How can a co heir to an estate find out if it’s in a trust?

UPDATED: Oct 1, 2022

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How can a co heir to an estate find out if it’s in a trust?

My mother passed away in September 2017,
my sister refuses to divulge an
information pertaining to the estate
other than an email attachment from an
attorney which wasn’t filed yet
according to the attorney who sent it I
have requested on numerous occasions
paperwork any and all pertaining to the
estate and it’s assets, they refuse My
sister says she’s in control of the
estate and it’s none of my business
Please help Thanks

Asked on February 28, 2018 under Estate Planning, Massachusetts


M.T.G., Member, New York Bar / FreeAdvice Contributing Attorney

Answered 5 years ago | Contributor

I am so sorry for your los and for the situation as it stands.  You Sister can not act on behalf of the Estate until she is appointed as its fiduciary.  You can check the Court for the filing of the Will.  It is a public record.  If you looked at the deed recording and it is not held in the name of the Trust it could be that the Will provides for a "pour over" if MA law allows.  That is a provision in the Will that allows assts not placed in the Trust to "pour over" once the decedent passes. MA has strange property laws.  I would strongly suggest that you seek legal help here and hire an attorney to send her a letter on your behalf and consider filing for probate yourself if there is no Will or your sister refuses to file it.  You may also be able to compel her to do so.  Good luck.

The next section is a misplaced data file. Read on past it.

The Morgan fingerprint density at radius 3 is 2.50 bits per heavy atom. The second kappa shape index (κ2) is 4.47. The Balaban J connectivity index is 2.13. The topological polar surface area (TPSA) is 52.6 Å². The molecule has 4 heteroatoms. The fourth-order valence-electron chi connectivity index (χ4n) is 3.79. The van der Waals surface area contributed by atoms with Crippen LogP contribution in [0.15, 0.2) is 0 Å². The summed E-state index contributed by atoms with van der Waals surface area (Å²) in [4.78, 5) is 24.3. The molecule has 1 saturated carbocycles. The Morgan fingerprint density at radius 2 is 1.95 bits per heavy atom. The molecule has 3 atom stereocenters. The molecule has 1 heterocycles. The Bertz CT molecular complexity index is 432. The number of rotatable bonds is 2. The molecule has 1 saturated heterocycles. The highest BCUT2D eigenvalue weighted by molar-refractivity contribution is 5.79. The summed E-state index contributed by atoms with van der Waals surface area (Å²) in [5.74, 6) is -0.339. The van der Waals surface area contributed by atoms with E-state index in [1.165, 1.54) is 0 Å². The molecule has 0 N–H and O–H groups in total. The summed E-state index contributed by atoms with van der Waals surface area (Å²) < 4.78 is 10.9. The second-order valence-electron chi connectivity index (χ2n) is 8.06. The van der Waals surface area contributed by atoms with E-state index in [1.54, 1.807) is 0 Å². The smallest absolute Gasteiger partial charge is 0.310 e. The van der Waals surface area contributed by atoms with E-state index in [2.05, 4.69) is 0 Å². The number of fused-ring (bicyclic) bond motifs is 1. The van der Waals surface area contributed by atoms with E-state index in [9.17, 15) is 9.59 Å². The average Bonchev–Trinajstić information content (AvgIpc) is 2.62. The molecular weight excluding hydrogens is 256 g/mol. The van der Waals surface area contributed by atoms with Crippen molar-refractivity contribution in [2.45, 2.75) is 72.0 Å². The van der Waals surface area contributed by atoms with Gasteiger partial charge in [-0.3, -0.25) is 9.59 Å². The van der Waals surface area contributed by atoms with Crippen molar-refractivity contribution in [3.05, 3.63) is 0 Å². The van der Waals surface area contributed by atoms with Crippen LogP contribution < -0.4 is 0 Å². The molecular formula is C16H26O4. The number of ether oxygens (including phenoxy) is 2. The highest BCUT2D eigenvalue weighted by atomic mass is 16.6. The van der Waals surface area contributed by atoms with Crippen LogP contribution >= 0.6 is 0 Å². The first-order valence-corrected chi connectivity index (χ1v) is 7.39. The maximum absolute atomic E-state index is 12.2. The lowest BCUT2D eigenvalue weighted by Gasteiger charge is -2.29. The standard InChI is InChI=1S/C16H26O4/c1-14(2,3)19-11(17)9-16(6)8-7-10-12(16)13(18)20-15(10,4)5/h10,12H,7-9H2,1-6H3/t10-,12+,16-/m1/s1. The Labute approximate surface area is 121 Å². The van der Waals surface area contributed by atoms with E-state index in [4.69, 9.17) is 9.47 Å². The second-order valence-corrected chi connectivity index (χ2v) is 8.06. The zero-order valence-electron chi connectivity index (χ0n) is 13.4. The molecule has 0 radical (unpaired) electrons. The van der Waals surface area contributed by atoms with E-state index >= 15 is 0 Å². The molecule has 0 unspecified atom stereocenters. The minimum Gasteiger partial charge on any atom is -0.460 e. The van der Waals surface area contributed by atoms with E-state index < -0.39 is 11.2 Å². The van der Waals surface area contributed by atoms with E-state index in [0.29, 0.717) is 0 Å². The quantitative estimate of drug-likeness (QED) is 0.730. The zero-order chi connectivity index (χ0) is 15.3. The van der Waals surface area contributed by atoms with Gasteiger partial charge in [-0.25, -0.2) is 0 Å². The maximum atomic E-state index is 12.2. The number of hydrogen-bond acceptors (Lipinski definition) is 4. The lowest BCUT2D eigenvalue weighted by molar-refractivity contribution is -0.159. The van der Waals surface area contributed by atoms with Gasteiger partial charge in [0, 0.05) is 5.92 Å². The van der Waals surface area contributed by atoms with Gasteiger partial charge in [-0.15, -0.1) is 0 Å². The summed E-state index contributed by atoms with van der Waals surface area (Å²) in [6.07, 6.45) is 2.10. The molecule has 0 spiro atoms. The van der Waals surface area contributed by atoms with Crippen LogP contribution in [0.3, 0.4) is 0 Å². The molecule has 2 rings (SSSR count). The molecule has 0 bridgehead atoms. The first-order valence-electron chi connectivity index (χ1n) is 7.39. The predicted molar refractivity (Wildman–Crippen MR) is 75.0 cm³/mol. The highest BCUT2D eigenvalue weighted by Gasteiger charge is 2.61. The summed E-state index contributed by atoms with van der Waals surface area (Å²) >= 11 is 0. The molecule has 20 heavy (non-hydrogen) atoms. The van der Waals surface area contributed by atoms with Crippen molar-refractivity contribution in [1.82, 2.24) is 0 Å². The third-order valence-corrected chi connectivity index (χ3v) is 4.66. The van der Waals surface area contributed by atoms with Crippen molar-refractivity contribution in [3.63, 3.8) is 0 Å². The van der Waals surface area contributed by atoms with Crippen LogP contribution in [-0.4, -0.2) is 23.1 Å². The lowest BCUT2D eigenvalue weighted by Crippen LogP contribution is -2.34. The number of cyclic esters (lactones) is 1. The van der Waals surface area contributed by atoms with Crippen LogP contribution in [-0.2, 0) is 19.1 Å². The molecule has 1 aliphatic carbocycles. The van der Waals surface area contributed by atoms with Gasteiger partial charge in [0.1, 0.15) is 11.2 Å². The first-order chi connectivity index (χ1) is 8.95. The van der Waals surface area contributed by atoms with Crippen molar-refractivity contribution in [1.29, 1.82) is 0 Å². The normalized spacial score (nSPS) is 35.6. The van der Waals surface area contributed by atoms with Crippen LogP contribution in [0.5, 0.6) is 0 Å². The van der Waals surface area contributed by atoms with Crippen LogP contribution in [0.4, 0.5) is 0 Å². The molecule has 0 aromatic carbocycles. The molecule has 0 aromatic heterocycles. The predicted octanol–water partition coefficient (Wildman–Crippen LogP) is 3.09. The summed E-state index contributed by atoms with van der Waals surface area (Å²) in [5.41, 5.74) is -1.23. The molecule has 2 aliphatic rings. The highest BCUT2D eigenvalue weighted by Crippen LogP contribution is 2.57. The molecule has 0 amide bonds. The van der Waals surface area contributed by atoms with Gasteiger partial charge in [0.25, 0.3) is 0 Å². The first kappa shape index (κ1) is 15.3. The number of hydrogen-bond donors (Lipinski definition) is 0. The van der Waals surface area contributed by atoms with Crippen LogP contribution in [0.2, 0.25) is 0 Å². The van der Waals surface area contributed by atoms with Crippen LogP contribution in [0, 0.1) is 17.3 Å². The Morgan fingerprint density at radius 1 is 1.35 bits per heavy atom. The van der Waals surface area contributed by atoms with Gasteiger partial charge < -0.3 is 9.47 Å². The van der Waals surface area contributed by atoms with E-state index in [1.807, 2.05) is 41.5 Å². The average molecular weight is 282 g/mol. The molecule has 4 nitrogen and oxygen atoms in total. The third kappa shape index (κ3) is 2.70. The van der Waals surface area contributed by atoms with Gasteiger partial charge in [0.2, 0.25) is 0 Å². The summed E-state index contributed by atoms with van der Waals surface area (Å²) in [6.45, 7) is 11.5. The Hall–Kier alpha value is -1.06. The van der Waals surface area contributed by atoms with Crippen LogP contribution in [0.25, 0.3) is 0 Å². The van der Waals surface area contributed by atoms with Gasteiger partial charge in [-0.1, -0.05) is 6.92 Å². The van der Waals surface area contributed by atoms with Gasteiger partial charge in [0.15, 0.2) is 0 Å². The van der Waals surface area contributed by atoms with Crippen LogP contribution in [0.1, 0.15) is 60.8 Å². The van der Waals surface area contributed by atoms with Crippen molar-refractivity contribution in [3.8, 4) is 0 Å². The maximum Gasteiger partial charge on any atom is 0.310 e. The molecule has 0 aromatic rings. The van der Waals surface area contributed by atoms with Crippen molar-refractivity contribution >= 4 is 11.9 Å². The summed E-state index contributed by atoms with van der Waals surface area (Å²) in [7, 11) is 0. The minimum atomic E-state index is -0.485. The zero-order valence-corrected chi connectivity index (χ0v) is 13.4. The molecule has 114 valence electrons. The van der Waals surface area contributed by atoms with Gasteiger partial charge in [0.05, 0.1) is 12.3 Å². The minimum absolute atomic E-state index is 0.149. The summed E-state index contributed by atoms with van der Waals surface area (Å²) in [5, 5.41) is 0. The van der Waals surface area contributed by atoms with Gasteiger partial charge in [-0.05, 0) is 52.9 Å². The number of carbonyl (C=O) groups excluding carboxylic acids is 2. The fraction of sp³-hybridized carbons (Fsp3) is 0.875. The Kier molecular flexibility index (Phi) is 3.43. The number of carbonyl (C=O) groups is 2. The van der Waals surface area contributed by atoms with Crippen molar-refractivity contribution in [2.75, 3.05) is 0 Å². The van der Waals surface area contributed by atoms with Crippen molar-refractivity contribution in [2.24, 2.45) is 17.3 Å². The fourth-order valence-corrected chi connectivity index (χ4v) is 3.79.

IMPORTANT NOTICE: The Answer(s) provided above are for general information only. The attorney providing the answer was not serving as the attorney for the person submitting the question or in any attorney-client relationship with such person. Laws may vary from state to state, and sometimes change. Tiny variations in the facts, or a fact not set forth in a question, often can change a legal outcome or an attorney's conclusion. Although has verified the attorney was admitted to practice law in at least one jurisdiction, he or she may not be authorized to practice law in the jurisdiction referred to in the question, nor is he or she necessarily experienced in the area of the law involved. Unlike the information in the Answer(s) above, upon which you should NOT rely, for personal advice you can rely upon we suggest you retain an attorney to represent you.

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